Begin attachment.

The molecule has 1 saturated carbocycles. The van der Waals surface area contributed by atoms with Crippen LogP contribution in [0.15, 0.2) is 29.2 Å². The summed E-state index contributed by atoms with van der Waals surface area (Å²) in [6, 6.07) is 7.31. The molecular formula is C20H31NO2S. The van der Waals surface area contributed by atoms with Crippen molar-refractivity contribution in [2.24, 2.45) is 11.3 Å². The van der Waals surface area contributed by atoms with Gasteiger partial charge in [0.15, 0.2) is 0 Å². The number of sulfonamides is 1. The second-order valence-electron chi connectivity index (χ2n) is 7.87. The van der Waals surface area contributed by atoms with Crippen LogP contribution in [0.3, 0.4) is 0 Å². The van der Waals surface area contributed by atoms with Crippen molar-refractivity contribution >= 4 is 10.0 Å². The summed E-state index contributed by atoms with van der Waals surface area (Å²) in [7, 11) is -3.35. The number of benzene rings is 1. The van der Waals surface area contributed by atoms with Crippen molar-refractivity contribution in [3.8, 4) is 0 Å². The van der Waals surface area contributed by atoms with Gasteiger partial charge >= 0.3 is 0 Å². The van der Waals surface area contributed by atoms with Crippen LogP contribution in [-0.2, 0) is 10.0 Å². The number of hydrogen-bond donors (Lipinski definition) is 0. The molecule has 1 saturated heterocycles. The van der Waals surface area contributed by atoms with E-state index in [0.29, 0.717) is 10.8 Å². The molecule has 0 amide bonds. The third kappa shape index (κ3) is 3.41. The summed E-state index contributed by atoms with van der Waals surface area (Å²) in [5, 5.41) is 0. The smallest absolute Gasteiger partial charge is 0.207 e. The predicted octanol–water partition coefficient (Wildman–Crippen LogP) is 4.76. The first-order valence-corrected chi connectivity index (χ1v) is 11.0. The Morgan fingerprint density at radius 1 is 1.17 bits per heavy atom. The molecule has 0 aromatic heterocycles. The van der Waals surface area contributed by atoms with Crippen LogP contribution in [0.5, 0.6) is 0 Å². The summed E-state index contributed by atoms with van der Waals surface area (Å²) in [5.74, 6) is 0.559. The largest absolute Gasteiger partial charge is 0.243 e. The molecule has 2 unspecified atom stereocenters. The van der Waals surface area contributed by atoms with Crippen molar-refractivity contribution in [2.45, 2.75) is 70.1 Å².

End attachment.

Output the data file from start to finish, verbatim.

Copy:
The molecule has 1 saturated carbocycles. The van der Waals surface area contributed by atoms with Crippen LogP contribution in [0.15, 0.2) is 29.2 Å². The summed E-state index contributed by atoms with van der Waals surface area (Å²) in [6, 6.07) is 7.31. The molecular formula is C20H31NO2S. The van der Waals surface area contributed by atoms with Crippen molar-refractivity contribution in [2.24, 2.45) is 11.3 Å². The van der Waals surface area contributed by atoms with Gasteiger partial charge in [0.15, 0.2) is 0 Å². The number of sulfonamides is 1. The second-order valence-electron chi connectivity index (χ2n) is 7.87. The van der Waals surface area contributed by atoms with Crippen LogP contribution in [0.3, 0.4) is 0 Å². The van der Waals surface area contributed by atoms with Crippen molar-refractivity contribution >= 4 is 10.0 Å². The summed E-state index contributed by atoms with van der Waals surface area (Å²) in [7, 11) is -3.35. The number of benzene rings is 1. The van der Waals surface area contributed by atoms with Crippen molar-refractivity contribution in [3.8, 4) is 0 Å². The van der Waals surface area contributed by atoms with Gasteiger partial charge >= 0.3 is 0 Å². The van der Waals surface area contributed by atoms with Crippen LogP contribution in [-0.2, 0) is 10.0 Å². The number of hydrogen-bond donors (Lipinski definition) is 0. The molecule has 1 saturated heterocycles. The van der Waals surface area contributed by atoms with E-state index in [0.29, 0.717) is 10.8 Å². The molecule has 0 amide bonds. The third kappa shape index (κ3) is 3.41. The summed E-state index contributed by atoms with van der Waals surface area (Å²) in [5, 5.41) is 0. The smallest absolute Gasteiger partial charge is 0.207 e. The predicted octanol–water partition coefficient (Wildman–Crippen LogP) is 4.76. The first-order valence-corrected chi connectivity index (χ1v) is 11.0. The Morgan fingerprint density at radius 1 is 1.17 bits per heavy atom. The molecule has 0 aromatic heterocycles. The van der Waals surface area contributed by atoms with Crippen LogP contribution in [0.5, 0.6) is 0 Å². The summed E-state index contributed by atoms with van der Waals surface area (Å²) in [5.74, 6) is 0.559. The largest absolute Gasteiger partial charge is 0.243 e. The molecule has 2 unspecified atom stereocenters. The van der Waals surface area contributed by atoms with Crippen molar-refractivity contribution in [2.45, 2.75) is 70.1 Å².